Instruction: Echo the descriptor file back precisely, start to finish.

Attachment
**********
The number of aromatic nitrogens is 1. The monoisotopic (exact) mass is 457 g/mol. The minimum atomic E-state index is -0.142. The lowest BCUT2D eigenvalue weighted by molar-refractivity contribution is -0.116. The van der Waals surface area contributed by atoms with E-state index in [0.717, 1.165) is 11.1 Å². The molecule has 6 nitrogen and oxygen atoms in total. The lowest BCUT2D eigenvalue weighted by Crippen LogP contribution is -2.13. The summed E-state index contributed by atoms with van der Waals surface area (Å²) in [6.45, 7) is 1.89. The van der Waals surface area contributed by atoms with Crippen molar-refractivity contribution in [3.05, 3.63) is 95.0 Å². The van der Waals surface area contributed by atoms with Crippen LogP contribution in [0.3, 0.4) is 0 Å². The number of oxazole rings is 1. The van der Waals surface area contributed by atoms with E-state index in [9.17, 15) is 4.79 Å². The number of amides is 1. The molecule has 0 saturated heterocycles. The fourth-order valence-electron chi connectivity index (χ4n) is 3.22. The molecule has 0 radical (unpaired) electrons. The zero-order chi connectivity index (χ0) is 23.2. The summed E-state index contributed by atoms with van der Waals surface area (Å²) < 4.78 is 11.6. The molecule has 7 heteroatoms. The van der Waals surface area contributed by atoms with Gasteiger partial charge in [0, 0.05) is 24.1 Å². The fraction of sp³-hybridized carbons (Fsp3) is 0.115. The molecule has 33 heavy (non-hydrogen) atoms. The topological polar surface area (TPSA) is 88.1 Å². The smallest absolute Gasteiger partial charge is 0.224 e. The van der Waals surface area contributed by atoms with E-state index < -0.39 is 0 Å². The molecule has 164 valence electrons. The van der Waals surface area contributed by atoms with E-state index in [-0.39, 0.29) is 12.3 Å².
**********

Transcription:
The number of aromatic nitrogens is 1. The monoisotopic (exact) mass is 457 g/mol. The minimum atomic E-state index is -0.142. The lowest BCUT2D eigenvalue weighted by molar-refractivity contribution is -0.116. The van der Waals surface area contributed by atoms with E-state index in [0.717, 1.165) is 11.1 Å². The molecule has 6 nitrogen and oxygen atoms in total. The lowest BCUT2D eigenvalue weighted by Crippen LogP contribution is -2.13. The summed E-state index contributed by atoms with van der Waals surface area (Å²) in [6.45, 7) is 1.89. The van der Waals surface area contributed by atoms with Crippen molar-refractivity contribution in [3.05, 3.63) is 95.0 Å². The van der Waals surface area contributed by atoms with Crippen LogP contribution in [0.3, 0.4) is 0 Å². The number of oxazole rings is 1. The van der Waals surface area contributed by atoms with E-state index in [9.17, 15) is 4.79 Å². The number of amides is 1. The molecule has 0 saturated heterocycles. The fourth-order valence-electron chi connectivity index (χ4n) is 3.22. The molecule has 0 radical (unpaired) electrons. The zero-order chi connectivity index (χ0) is 23.2. The summed E-state index contributed by atoms with van der Waals surface area (Å²) < 4.78 is 11.6. The molecule has 7 heteroatoms. The van der Waals surface area contributed by atoms with Gasteiger partial charge in [0, 0.05) is 24.1 Å². The fraction of sp³-hybridized carbons (Fsp3) is 0.115. The molecule has 33 heavy (non-hydrogen) atoms. The topological polar surface area (TPSA) is 88.1 Å². The smallest absolute Gasteiger partial charge is 0.224 e. The van der Waals surface area contributed by atoms with E-state index < -0.39 is 0 Å². The molecule has 164 valence electrons. The van der Waals surface area contributed by atoms with E-state index in [-0.39, 0.29) is 12.3 Å².